Friday, 10.1.04: Expatriates: Social Outcasts & Political Exiles
Thinking as I type...
Yesterday I wrote:
I keep coming back to this idea of the expatriate. I wonder why that is.
Expatriates are different from immigrants, although I'm sure the boundaries are blurred. You think of an immigrant as someone who has come to stay. Irish emigrated to America to escape crushing poverty and start over. European Jews emigrated to Israel to start over with religious freedom in their "homeland."
Expatriate has the air of exile. Not always -- Americans who retire in Mexico or gets jobs in Saudi Arabia often live in enclaves of expatriates. They are not giving up their citizenship. They are guests who don't really intend to assimilate, even if they wind up living their permanently.
But I'm more curious about the political exile or the social outcast. They say that many artists went to Paris in the twenties or lived for extended periods in the South Seas because they wanted the stimulation of an exotic environment to spur their imaginations. I'll buy that. But I also think that their native land had become uncomfortable for them in some way. They were misfits longing for a place where they could be comfortable or a place that would help them understand who they were. Think of all the gays who were among those famous expatriates: Gertrude Stein, Paul Bowles, James Baldwin...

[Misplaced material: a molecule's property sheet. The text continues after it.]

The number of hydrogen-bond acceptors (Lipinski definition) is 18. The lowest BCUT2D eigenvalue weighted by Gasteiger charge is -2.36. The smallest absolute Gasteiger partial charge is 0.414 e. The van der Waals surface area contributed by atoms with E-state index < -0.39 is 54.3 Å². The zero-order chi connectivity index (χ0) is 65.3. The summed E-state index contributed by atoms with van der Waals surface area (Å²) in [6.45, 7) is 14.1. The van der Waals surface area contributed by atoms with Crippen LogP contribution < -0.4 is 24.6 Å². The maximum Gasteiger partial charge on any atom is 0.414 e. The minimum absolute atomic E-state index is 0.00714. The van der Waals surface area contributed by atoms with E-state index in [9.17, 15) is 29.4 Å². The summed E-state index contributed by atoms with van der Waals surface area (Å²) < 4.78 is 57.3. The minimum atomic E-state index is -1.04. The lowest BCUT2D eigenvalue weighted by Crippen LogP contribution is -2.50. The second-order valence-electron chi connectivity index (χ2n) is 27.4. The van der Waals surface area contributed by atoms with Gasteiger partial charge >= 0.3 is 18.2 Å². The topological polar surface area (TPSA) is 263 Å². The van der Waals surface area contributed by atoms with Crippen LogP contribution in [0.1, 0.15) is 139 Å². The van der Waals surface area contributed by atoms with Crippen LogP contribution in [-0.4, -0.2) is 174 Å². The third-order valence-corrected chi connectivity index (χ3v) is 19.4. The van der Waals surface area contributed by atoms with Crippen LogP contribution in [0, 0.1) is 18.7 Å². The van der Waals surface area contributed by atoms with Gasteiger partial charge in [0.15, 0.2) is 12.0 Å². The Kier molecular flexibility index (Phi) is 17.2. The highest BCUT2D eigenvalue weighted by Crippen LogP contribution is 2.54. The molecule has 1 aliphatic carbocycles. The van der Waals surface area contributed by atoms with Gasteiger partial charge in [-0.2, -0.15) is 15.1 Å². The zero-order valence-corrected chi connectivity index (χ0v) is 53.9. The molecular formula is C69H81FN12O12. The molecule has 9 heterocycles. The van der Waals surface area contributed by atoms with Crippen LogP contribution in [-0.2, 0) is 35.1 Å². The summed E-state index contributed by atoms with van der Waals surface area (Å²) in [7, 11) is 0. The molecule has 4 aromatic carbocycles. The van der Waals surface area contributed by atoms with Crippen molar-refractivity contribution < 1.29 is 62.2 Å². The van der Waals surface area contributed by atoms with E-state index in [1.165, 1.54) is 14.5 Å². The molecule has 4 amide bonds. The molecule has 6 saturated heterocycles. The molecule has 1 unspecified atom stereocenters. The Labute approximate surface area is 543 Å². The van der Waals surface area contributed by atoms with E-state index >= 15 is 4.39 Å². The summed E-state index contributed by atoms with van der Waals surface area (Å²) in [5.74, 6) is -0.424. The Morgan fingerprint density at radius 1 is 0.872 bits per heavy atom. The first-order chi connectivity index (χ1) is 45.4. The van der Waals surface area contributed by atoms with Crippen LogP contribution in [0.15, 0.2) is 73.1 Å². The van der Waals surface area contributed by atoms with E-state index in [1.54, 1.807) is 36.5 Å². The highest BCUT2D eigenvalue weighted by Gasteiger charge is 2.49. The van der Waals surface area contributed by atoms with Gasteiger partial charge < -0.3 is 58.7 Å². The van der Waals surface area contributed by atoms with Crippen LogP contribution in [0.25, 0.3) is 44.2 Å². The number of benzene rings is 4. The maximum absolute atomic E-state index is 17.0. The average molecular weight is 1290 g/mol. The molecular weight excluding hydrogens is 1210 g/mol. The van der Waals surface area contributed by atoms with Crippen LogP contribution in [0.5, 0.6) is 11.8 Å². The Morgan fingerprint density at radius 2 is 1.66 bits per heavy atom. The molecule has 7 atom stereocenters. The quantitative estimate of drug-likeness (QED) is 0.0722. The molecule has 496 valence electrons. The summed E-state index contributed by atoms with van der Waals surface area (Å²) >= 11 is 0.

The political exile seems saddest. Think of all those Cubans in Miami -- the first wave, at least, who escaped from Fidel but intended to stick together and organize his overthrow from Florida. Think of Jews fleeing Germany or Austria when they realized what Hitler was up to.
I'm curious about the decision-making -- the moment when someone gives up the notion of "working from within." The moment when someone gives up seeing himself as part of the Resistance and decides to grab what he can and get the hell out. I'm reading Persepolis, a comic-book style memoir about the Islamic revolution in Iran in 1979. It isn't always clear when you need to go. Some people bolted. Some people stuck around, hoping that the situation was only temporary.
When the person who bolts starts hearing news that her friends who stayed are being tortured, does she feel guilty? Does she feel like she lost her chance to be noble, to fight the good fight?
Some days I think of these things from my Parisian garret.
Persepolis by Marjane Satrapi